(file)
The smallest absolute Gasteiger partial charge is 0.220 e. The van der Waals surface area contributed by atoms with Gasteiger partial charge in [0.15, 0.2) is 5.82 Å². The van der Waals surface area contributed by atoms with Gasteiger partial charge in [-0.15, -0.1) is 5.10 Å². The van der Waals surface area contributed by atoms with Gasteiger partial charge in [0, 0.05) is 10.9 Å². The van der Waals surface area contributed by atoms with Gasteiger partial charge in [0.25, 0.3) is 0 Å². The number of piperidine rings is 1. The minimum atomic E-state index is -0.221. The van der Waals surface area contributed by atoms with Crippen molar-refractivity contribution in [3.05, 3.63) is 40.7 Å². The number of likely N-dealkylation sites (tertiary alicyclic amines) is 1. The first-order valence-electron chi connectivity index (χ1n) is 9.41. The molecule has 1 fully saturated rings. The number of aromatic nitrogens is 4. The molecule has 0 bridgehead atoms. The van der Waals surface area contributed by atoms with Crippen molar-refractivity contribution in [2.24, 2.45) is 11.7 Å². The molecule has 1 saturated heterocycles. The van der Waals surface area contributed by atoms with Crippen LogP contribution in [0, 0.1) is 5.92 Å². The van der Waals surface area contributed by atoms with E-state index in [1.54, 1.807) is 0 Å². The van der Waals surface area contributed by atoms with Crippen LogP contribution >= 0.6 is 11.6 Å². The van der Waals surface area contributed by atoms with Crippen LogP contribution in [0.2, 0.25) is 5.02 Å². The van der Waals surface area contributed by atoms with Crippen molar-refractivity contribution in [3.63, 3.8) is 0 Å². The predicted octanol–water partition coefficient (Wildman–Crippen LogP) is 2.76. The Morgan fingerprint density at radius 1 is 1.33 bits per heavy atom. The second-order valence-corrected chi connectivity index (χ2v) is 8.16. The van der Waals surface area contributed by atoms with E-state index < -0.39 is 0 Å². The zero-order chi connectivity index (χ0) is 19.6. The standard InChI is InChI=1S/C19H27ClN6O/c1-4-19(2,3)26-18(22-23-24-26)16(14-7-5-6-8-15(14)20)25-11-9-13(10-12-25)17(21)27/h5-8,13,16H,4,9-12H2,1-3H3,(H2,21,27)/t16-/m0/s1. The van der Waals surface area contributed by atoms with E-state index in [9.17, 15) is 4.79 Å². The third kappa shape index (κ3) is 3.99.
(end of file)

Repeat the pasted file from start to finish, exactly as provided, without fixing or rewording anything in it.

The smallest absolute Gasteiger partial charge is 0.220 e. The van der Waals surface area contributed by atoms with Gasteiger partial charge in [0.15, 0.2) is 5.82 Å². The van der Waals surface area contributed by atoms with Gasteiger partial charge in [-0.15, -0.1) is 5.10 Å². The van der Waals surface area contributed by atoms with Gasteiger partial charge in [0, 0.05) is 10.9 Å². The van der Waals surface area contributed by atoms with Gasteiger partial charge in [0.25, 0.3) is 0 Å². The number of piperidine rings is 1. The minimum atomic E-state index is -0.221. The van der Waals surface area contributed by atoms with Crippen molar-refractivity contribution in [3.05, 3.63) is 40.7 Å². The number of likely N-dealkylation sites (tertiary alicyclic amines) is 1. The first-order valence-electron chi connectivity index (χ1n) is 9.41. The molecule has 1 fully saturated rings. The number of aromatic nitrogens is 4. The molecule has 0 bridgehead atoms. The van der Waals surface area contributed by atoms with Crippen molar-refractivity contribution in [2.24, 2.45) is 11.7 Å². The molecule has 1 saturated heterocycles. The van der Waals surface area contributed by atoms with Crippen LogP contribution in [0, 0.1) is 5.92 Å². The van der Waals surface area contributed by atoms with E-state index in [1.54, 1.807) is 0 Å². The van der Waals surface area contributed by atoms with Crippen LogP contribution >= 0.6 is 11.6 Å². The van der Waals surface area contributed by atoms with Crippen LogP contribution in [0.2, 0.25) is 5.02 Å². The van der Waals surface area contributed by atoms with Crippen molar-refractivity contribution in [3.63, 3.8) is 0 Å². The predicted octanol–water partition coefficient (Wildman–Crippen LogP) is 2.76. The Morgan fingerprint density at radius 1 is 1.33 bits per heavy atom. The second-order valence-corrected chi connectivity index (χ2v) is 8.16. The van der Waals surface area contributed by atoms with E-state index < -0.39 is 0 Å². The zero-order chi connectivity index (χ0) is 19.6. The standard InChI is InChI=1S/C19H27ClN6O/c1-4-19(2,3)26-18(22-23-24-26)16(14-7-5-6-8-15(14)20)25-11-9-13(10-12-25)17(21)27/h5-8,13,16H,4,9-12H2,1-3H3,(H2,21,27)/t16-/m0/s1. The van der Waals surface area contributed by atoms with E-state index in [9.17, 15) is 4.79 Å². The third kappa shape index (κ3) is 3.99.